Zenkichi, 77 N 6th St, 718-388-8985
Price range: $25-40
One crisp evening, walking through the post-industrially cool sameness
of Williamsburg, I came to an unadorned wooden wall with a single red
light. Either this was Zenkichi, the Japanese gastro-pub I’d come for,
or a postmodern brothel — basically a win-win. I pushed on the wall
below the light, and it effortlessly opened into a small river-stone
entryway, with bamboo growing through the ceiling, and velvet ropes
blocking access to the dining room. Actually, dining alcoves.
The hostess whisked us along a meandering stone path to our table,
partitioned from the rest of the three-story restaurant by dark slatted
wood and pull-down screens. A single spot hung from the ceiling,
illuminating the table. You would think getting the waitress’ attention
would be a problem, but in the grand tradition of hospitals and
airlines, tables are equipped with a call button.
The waitress came, and in adorably broken English explained the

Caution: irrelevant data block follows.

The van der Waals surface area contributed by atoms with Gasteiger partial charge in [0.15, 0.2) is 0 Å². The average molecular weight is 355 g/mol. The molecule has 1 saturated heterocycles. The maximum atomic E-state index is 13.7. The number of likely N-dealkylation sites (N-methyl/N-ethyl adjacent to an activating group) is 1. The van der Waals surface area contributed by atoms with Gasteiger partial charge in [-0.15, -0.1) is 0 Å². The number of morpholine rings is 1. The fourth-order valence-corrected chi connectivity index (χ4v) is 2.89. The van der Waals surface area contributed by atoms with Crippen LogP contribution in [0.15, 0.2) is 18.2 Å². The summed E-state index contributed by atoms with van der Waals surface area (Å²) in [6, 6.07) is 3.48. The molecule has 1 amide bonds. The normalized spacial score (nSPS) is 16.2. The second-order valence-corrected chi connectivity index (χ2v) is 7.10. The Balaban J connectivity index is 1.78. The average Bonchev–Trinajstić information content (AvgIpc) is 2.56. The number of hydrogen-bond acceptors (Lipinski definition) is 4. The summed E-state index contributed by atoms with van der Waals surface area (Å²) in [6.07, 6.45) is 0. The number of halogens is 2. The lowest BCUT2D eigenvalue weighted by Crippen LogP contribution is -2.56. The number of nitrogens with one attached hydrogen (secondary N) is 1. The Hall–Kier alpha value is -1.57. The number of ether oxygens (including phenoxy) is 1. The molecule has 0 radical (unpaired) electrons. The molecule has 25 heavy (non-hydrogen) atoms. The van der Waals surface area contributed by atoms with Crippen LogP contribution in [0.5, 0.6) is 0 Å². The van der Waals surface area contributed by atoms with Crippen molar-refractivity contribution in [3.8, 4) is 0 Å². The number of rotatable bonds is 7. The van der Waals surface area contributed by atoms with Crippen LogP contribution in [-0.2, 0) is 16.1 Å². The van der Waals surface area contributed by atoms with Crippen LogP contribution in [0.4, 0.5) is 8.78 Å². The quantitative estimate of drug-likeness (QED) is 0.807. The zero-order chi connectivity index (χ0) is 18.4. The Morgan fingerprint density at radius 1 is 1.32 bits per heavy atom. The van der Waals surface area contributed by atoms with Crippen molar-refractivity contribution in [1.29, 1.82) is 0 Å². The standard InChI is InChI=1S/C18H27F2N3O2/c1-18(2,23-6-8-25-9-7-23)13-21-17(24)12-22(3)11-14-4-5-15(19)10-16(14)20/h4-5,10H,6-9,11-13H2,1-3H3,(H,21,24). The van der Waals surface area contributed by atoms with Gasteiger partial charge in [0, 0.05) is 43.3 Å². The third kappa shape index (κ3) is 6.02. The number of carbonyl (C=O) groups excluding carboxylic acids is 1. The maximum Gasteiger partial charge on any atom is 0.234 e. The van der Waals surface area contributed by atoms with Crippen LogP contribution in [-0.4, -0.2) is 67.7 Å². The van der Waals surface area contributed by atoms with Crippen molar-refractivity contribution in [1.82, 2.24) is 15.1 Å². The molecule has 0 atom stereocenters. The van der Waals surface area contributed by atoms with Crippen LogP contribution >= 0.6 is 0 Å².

modern Japanese tapas menu — nearly devoid of raw fish — and sake list.
We started with three plates and two sakes: mine, a rich, cloudy
nigori; hers, described as marshmallowy on the menu. Our first plate,
Monkfish with Foie Gras in Ponzu ($7), was rolled tightly and sliced
into disks. This was an eye-opener, as the delicate flavors of fish and
foie melded in the exuberant ponzu. Up next was Eel and Cream Cheese
Tempura ($8) — what I would imagine great Japanese food to be: sweet
and crunchy with the sparkle of the sea. Our third dish, humble Aged
Ashi Tofu ($9), was the best tofu I’ve ever eaten. Homemade daily, it
had the luscious texture of crème brulee, nutty undertones of sesame,
lightly fried, served in a sprightly dashi stock.
Then, another round of amazing sake that I’ll never be able to
find elsewhere, and two more plates. The first was the phenomenally
sweet and complex Pork Kakumi ($9), a large cube of pork belly simmered
for three days. Our waitress made sure we knew to eat the fat — the
bulk of the cube — and we complied, till the bowl was empty and grease
stained my chin. Our last dish of the night was another tofu dish, Warm
Tofu with Minced Chicken Sauce ($9). Served elsewhere, it may have been
great, but we knew we were missing the acidic dashi that brings out
tofu’s flavor (yes, it does have one) and the bits of chicken detracted
from the luxurious texture.
This was truly the most unique and satisfying dining experience
I’ve had in years, even though not every dish was a masterpiece. The
space is both dramatic and intimate, perfect for small groups or
romance, a piece of Tokyo right in Williamsburg.